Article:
Spotlight on Parsley
Latin name(s) - Petroselinum crispum
Description - Parsley is an aromatic herb growing to about a 1 ft (0.3 m) tall and twice as wide. It has bright green multi-compound curly or flat leaves. The leaflets are finely divided and held at the end of long stems and the whole plant has a rounded, mound-like shape.
If allowed to flower, it produces wide, flattened heads of tiny yellowy-green florets from June to August.
There are three varieties of parsley:
Attributed medicinal qualities - Parsley has been used as a medicinal herb since the Middle Ages, but there is little evidence to support its effectiveness other than its value as a natural vitamin supplement.
It is full of nutrients that help give it the name of one of nature's preventitive medicines. It has a relatively higher vitamin C content than an orange and it is high in vitamin B and potasium, has high iron, chlorophyll, calcium, phosphorus, and vitamin A.
Scientists have found a substance that inhibits the development of certain cancer cells. Some even think that it may yet be proven that parsley helps to prevent cancer.
It is renowned as a cleansing herb. It helps to reduce bruising and
provides comfort for the stomach, ears, and eyes. (Mix the leaves with bread or meal to reduce heat and swelling in the eyes. Dilute the juice with wine to ease ear ache.)
Gets rid of wind in the bowel and stomach.
Clears obstructions of liver and spleen - the root is particularly good here. The root is also purported to be gGood for breaking up kidney stones and aiding bladder infections. And helps aid the symptoms of jaundice, fainting and dropsy.
The leaves fried with butter, allowed to cool and applied to the breasts are said to help prevent mastitis.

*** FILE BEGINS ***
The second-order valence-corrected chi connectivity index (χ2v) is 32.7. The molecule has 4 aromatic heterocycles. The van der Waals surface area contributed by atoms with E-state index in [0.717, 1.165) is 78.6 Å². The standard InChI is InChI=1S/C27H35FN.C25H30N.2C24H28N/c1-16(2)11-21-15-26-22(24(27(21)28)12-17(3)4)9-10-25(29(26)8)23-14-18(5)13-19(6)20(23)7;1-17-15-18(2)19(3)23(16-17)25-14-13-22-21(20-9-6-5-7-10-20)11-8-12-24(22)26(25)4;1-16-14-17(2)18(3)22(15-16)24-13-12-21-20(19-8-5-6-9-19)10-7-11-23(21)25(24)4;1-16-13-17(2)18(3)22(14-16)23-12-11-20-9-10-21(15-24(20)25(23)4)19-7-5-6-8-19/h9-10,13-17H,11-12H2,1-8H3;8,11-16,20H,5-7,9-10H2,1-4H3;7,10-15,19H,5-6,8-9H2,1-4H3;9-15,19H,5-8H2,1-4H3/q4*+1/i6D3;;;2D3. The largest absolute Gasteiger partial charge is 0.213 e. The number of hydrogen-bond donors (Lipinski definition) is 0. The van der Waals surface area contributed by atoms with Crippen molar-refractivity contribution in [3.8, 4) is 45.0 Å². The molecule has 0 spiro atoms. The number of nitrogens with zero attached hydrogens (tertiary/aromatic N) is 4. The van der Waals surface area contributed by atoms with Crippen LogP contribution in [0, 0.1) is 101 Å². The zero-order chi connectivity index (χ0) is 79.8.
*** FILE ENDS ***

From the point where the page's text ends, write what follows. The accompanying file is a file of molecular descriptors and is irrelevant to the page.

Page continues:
The Greeks used parsley in funerals and for wreaths long before it was used as a food.
The Romans used parsley at orgies to disguise the smell of alcohol on their breath.
Corpses were once sprinkled with parsley to deodorize them.
Today parsley oil, extracted from the leaves and stems, is used in commercial shampoos, soaps, perfumes and skin lotions.
Although the seed is not easy to germinate, sow seeds in Feb/Mar for summer/autumn and again in late July for winter/spring, though if left to run to seed, self-seeding is possible. Soaking the seed before sowing can assist germination.
Thin seedlings to 9" apart.
Protect in cold areas from late Oct.
The addition of side dressings of blood and bone throughout the growing season will keep the plants lush and healthy.
It is not generally bothered by pests
Culinary Uses - Parsley is an excellent source of vitamin C. The most familiar use of the leaves is in their fresh state , finely-chopped, as a flavouring to sauces, soups, stuffings, rissoles, minces, etc., and also sprinkled over vegetables or salads.
Parsley tea can be drunk after meals, When making a tea, simply steep a few sprigs in very hot water for a few minutes, and enjoy.
If you are in love, you should never cut parsley, for you will be cutting your luck as well!
Forget viagra, as seemingly parsley can provoke lust and fertility!
It can also be placed on plates to protect the food from contamination.
It has been used in baths for purification and for preventing misfortune.
The high chlorophyll content of parsley makes it a natural breath freshener. (That's why it's often served with fish!)
For the skin, you can infuse parsley into a lotion and use it to help make freckles fade away.
“Take of the seed of Parsley, Fennel, Annise and Carraways, of each an ounce; of the roots of Parsley, Burnet, Saxifrage, and Carraways, of each an ounce and an half; let the seeds be bruised, and the roots washed and cut small; let them lie all night to steep in a bottle of white wine, and in the morning be boiled in a close earthen vessel until a third part or more be wasted; which being strained and cleared, take four ounces thereof morning and evening first and last, abstaining from drink after it for three hours. This opens obstructions of the liver and spleen, and expels the dropsy and jaundice by urine. “ Culpeper